Would highly recommend this book not just from a family story point of view, but also an insight into Mumbai and this small community still managing to survive maintaining all its traditions and customs.

Wednesday, March 7, 2012

Review - Jodi Picoult's The Tenth Circle

Most of Jodi Picoult's books deals with families and often families who are troubled. This one is no exception. A simple teenager's inability to cope with love and heart break, the resultant disasters it
brings about and a father's main focus to protect his daughter at whatever cost.

Trixie is in high school when she falls in love with Jason who dumps her. This would be the normal teenage angst but for Trixie it is heartbreak because she believes that this is love of the everlasting kind. She is also willing to do anything including sleeping with other mates of Jason in order that he will get jealous and maybe realize what he is missing.  Reading even this part of the story was for me very difficult.  Trixie was able to get through her everyday life with personal crisis after crisis and her mother and father were not aware of what was happening.

Both parents were loving, considerate parents. The father had been the sole caregiver of Trixie whilst the mother went to work. At this time the mother was also involved in an affair with a student and she was in her own little world unaware that her husband was fully aware of what was happening. Maybe he too did not want to acknowledge that his whole world was changing before his eyes and not for the better and he preferred to be an ostrich and pretend that nothing was happening. When he did open his eyes it was far too late.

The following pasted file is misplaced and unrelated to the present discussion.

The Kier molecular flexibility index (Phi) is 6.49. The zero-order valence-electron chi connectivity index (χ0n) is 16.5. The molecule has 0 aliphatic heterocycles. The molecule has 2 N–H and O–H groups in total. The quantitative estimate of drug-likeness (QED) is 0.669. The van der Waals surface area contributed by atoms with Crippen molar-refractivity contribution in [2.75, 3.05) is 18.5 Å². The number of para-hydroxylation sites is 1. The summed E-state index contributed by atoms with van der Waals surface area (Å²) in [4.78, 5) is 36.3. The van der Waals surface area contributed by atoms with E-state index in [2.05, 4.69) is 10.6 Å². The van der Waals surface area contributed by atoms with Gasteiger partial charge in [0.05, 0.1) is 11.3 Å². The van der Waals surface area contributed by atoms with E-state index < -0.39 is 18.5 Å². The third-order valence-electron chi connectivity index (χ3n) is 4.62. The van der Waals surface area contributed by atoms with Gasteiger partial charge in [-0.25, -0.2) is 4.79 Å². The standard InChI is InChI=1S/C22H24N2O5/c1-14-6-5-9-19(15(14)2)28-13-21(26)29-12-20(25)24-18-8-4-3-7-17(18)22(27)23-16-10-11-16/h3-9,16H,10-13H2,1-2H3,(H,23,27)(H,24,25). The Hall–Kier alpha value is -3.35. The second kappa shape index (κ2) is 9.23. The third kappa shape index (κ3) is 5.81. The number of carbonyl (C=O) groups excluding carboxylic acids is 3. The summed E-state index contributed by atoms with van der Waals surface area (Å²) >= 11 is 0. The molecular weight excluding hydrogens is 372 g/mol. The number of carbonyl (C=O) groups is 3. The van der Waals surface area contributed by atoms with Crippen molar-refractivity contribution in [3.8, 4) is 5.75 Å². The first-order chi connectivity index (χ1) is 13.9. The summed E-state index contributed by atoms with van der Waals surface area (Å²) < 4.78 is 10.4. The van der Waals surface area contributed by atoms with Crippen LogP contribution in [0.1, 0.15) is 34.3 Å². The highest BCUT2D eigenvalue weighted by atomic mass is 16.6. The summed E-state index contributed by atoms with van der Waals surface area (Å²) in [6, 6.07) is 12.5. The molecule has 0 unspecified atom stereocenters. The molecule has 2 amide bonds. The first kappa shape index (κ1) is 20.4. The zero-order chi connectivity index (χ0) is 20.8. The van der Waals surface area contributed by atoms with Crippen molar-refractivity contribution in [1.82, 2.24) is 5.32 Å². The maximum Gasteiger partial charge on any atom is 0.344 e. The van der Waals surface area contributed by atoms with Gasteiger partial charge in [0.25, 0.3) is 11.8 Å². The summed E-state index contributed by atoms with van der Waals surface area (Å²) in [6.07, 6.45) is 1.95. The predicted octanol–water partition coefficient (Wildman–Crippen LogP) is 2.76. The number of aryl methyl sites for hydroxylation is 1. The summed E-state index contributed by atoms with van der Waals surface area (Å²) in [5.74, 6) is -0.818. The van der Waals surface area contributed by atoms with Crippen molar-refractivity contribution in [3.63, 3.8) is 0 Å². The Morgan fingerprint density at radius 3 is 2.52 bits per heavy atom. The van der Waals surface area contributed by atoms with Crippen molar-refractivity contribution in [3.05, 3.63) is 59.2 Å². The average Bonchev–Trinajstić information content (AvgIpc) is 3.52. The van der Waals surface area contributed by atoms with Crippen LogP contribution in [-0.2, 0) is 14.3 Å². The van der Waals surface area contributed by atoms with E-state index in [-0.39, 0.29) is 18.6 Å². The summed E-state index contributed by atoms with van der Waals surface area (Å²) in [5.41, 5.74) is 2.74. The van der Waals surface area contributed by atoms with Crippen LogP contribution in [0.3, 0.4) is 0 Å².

One night at a party with Trixie drunk and having consumed drugs, she comes home with a tale that she was raped by Jason. To everyone around her Trixie was asking for it. It also perplexed Jason himself who could not believe that she was bringing the charge against him. Jason was a popular boy and this divided everyone in college into camps. In Trixie's camp there was only herself because everyone knew that she was mad for Jason and had repeatedly told her friends she would do anything to get him back.

The story goes on from there but it is definitely controversial, and you do get sucked into the story. This is a very strong book and it will linger in your mind for a long time.

Will be away from my computer for another four days!

Tuesday, March 6, 2012


The story covers a man's life for one day - the whole of Saturday. It is not an easy task to compile a book which was quite chunky into one day without getting very boring and I was doubtful at the start whether I would finish this book but it turned out to be quite different.

Henry a neurosurgeon starts out his normal day but due to a series of incidents - some violent - his whole world is turned upside down as a result. Even the minute description of his family is brought into the orbit of this ordinary day. It also points out what I just read in another book that the whole story of what if I had waited behind for one minute more to pet the dog, or water the pot plants - would my life have been totally different as I would not have faced whatever dire incident I did. Fate seems to be also part of the scenario.